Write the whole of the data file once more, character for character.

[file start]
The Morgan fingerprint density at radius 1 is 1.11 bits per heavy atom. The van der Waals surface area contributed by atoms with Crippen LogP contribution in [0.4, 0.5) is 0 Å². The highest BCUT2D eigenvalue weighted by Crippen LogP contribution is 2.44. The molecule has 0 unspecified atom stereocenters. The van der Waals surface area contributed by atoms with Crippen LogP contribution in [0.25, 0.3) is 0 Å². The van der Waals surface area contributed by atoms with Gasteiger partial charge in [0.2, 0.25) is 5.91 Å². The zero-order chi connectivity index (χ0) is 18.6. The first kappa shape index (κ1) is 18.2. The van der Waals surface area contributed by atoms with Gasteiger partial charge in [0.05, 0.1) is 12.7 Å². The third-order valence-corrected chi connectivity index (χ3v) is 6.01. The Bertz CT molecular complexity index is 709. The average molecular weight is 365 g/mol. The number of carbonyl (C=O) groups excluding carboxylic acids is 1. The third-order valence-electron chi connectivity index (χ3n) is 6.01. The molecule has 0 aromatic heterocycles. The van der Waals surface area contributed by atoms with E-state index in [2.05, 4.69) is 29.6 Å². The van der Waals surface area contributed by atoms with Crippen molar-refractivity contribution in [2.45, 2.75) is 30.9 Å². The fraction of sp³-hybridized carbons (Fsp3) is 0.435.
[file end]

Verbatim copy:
The Morgan fingerprint density at radius 1 is 1.11 bits per heavy atom. The van der Waals surface area contributed by atoms with Crippen LogP contribution in [0.4, 0.5) is 0 Å². The highest BCUT2D eigenvalue weighted by Crippen LogP contribution is 2.44. The molecule has 0 unspecified atom stereocenters. The van der Waals surface area contributed by atoms with Crippen LogP contribution in [0.25, 0.3) is 0 Å². The van der Waals surface area contributed by atoms with Gasteiger partial charge in [0.2, 0.25) is 5.91 Å². The zero-order chi connectivity index (χ0) is 18.6. The first kappa shape index (κ1) is 18.2. The van der Waals surface area contributed by atoms with Gasteiger partial charge in [0.05, 0.1) is 12.7 Å². The third-order valence-corrected chi connectivity index (χ3v) is 6.01. The Bertz CT molecular complexity index is 709. The average molecular weight is 365 g/mol. The number of carbonyl (C=O) groups excluding carboxylic acids is 1. The third-order valence-electron chi connectivity index (χ3n) is 6.01. The molecule has 0 aromatic heterocycles. The van der Waals surface area contributed by atoms with E-state index in [2.05, 4.69) is 29.6 Å². The van der Waals surface area contributed by atoms with Crippen molar-refractivity contribution in [2.45, 2.75) is 30.9 Å². The fraction of sp³-hybridized carbons (Fsp3) is 0.435.